On Tuesday, Governor Doug Ducey and 25 other governors launched the American Governors’ Border Strike Force, a partnership to do what the federal government won’t: secure the southern border.
The American Governors’ Border Strike Force announcement today by Governor Ducey and Governor Greg Abbott of Texas comes a day after a report by the U.S. Customs and Border Protection that disclosed migrant crossings along the U.S.-Mexico border are at the highest level in two decades.
The American Governors’ Border Strike Force is modeled on a successful effort developed by Governor Ducey in 2015 through the creation of the Arizona Border Strike Force. Since its inception, the Arizona Border Strike Force has seized 985 pounds of fentanyl, 13,100 pounds of methamphetamine, 1,704 pounds of cocaine and 801 pounds of heroin.
“What we’re doing in Arizona works,” said Governor Ducey. “But this is not just an Arizona issue, it’s a national issue. If our entire southern border isn’t secure, our nation isn’t secure. As dangerous transnational criminal organizations continue to profit from holes in the border and fill our communities with drugs, it’s no coincidence that we’re seeing historic levels of opioid-related deaths. The American Governors’ Border Strike Force will serve as a force multiplier in the fight against criminal activity directly tied to our border. My thanks to my fellow governors who saw the problem and chose to be part of the solution.”
The unprecedented collaboration among 26 states will fill the void created by federal inaction and work to secure the southern border by sharing intelligence, strengthening cybersecurity and improving efforts to protect children and families.
The announcement comes as the Biden administration is preparing to lift Title 42, a common-sense policy that has helped secure the border.
Joining Arizona and Texas in the effort are the governors of Alabama, Alaska, Arkansas, Florida, Georgia, Idaho, Indiana, Iowa, Maryland, Mississippi, Missouri, Montana, Nebraska, New Hampshire, North Dakota, Ohio, Oklahoma, South Carolina, South Dakota, Tennessee, Utah, Virginia, West Virginia and Wyoming.
In conversations with Governor Ducey, Border Patrol in Arizona expressed a need for more analytical and cyber assistance.
“Criminal organizations know how to exploit the crisis at the border, and are using it to flood massive quantities of fentanyl, heroin, methamphetamine and cocaine into our country,” said Tim Roemer, Arizona Department of Homeland Security Director and the state’s Chief Information Security Officer. “The Biden administration’s failed border policies have created a homeland security and humanitarian crisis — and every state in the country is paying the price. The American Governors’ Border Strike Force will increase collaboration and intelligence sharing across state lines so we can work together to keep illegal drugs out of our towns and cities.”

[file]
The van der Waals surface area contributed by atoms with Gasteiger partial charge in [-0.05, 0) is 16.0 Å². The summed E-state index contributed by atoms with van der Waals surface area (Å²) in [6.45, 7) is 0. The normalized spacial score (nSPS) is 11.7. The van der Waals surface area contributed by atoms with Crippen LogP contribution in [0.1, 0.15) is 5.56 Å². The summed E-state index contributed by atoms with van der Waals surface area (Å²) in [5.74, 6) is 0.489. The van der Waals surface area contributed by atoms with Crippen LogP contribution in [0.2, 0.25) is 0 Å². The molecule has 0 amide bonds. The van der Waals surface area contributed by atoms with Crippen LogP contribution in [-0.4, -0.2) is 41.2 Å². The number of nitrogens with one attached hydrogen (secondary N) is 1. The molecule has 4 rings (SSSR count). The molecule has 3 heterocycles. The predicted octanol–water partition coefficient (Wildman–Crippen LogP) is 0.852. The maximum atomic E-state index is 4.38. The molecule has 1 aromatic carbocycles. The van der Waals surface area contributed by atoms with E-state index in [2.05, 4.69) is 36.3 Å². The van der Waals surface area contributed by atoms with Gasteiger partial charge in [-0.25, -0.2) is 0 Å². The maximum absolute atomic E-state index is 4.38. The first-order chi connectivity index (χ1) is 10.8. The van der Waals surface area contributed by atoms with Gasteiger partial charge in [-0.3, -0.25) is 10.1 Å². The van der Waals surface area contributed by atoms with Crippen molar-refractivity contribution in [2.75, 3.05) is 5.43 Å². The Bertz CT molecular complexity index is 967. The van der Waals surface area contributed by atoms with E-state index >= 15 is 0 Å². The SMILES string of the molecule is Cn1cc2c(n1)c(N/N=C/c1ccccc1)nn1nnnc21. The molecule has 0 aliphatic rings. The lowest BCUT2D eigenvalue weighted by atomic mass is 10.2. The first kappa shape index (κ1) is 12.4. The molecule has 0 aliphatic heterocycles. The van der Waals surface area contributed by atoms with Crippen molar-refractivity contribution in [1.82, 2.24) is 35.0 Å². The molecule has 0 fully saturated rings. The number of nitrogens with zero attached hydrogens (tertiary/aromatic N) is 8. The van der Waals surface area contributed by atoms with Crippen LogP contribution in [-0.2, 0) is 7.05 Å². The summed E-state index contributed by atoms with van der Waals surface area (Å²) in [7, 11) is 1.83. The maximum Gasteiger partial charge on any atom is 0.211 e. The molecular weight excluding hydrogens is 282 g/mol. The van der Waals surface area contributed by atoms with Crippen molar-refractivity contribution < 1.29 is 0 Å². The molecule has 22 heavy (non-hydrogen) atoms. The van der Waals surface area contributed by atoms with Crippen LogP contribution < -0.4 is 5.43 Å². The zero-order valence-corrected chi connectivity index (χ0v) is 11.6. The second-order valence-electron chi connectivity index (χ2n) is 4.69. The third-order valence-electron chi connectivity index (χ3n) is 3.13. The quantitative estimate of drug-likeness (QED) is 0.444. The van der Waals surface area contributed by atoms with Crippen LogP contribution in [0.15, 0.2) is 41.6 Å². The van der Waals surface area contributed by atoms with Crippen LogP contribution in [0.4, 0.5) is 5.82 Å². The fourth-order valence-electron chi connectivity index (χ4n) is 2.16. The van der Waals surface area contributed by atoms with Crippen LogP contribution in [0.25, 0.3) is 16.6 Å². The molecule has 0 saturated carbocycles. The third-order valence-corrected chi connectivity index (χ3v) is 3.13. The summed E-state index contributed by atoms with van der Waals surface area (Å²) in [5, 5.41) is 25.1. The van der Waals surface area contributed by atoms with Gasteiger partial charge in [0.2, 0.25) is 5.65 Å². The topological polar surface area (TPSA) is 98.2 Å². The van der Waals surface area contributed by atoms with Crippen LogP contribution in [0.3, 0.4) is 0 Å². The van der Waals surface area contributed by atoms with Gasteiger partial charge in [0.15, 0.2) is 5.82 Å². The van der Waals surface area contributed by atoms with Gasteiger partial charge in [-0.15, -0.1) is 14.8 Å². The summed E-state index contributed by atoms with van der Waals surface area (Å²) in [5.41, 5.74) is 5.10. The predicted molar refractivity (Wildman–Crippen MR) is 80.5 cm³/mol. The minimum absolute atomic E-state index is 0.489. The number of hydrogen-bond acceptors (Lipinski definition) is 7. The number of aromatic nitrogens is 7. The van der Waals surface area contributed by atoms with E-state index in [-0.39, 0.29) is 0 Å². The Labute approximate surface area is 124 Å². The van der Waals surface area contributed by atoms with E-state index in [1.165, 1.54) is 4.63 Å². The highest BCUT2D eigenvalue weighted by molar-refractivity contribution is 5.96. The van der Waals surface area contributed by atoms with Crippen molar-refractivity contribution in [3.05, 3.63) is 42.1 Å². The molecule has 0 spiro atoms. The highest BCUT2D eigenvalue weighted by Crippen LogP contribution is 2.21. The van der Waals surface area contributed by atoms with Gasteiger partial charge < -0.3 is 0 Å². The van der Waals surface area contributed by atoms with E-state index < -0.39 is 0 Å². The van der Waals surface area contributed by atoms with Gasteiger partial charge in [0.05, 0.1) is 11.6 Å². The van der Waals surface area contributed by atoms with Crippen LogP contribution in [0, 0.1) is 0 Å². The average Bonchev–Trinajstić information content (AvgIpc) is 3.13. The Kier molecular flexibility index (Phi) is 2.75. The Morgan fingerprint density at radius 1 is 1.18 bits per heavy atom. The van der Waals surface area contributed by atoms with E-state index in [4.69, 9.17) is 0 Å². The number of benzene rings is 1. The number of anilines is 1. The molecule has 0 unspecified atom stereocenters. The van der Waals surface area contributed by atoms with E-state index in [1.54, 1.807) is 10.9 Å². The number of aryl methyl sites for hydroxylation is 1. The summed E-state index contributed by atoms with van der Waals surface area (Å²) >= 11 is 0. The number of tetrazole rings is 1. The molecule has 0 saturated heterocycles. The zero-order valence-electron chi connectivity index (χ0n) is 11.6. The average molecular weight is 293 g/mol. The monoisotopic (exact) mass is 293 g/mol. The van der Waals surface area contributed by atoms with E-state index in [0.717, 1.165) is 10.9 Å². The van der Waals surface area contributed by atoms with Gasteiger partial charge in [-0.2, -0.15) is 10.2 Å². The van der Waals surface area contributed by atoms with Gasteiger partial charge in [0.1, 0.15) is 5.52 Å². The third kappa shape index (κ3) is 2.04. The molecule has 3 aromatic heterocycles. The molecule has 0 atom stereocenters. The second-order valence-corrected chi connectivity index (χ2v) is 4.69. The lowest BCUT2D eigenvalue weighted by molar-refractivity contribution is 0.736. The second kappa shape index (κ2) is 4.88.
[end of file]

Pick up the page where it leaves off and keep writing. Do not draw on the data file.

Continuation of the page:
As a comprehensive force, states can act in cohesion across state lines to target transnational criminal organizations, and drug and human trafficking crimes financially and operationally.
In Arizona alone, transnational criminal organizations profited approximately $3 billion in 2021 from human smuggling.
The American Governors’ Border Strike Force will focus on these dangerous organizations, as the current largest threat to public safety at both state and local levels. By partnering across states, the Strike Force provides a force multiplier in the fight against criminal activity tied to the southern border.
The multi-state effort will:
- Improve intelligence sharing and analysis of state level crimes that may be connected to border security;
- Monitor cybersecurity issues that may increase vulnerability along the southern border;
- Target cartel finances that fund criminal activity in the border regions; and
- Coordinate and improve interdiction on Interstate-10 and Interstate-40 to combat drug trafficking and human smuggling that occurs in the border region.
While opioid-related deaths are at historic levels, fentanyl is streaming across the border and filling Arizona communities’ bloodstreams. Fentanyl overdoses have replaced car accidents as the leading cause of death for people 19 and younger in Pima County.
In 2021, overdose deaths hit a record high. That year, fentanyl was involved in more than 77% of adolescent overdose deaths.
With record breaking migration leading to an overwhelming amount of apprehensions at the southern border, law enforcement is stretched too thin to effectively combat the cartels. This leads to more drugs entering the country, more dangerous individuals avoiding arrest, and more victims of human trafficking.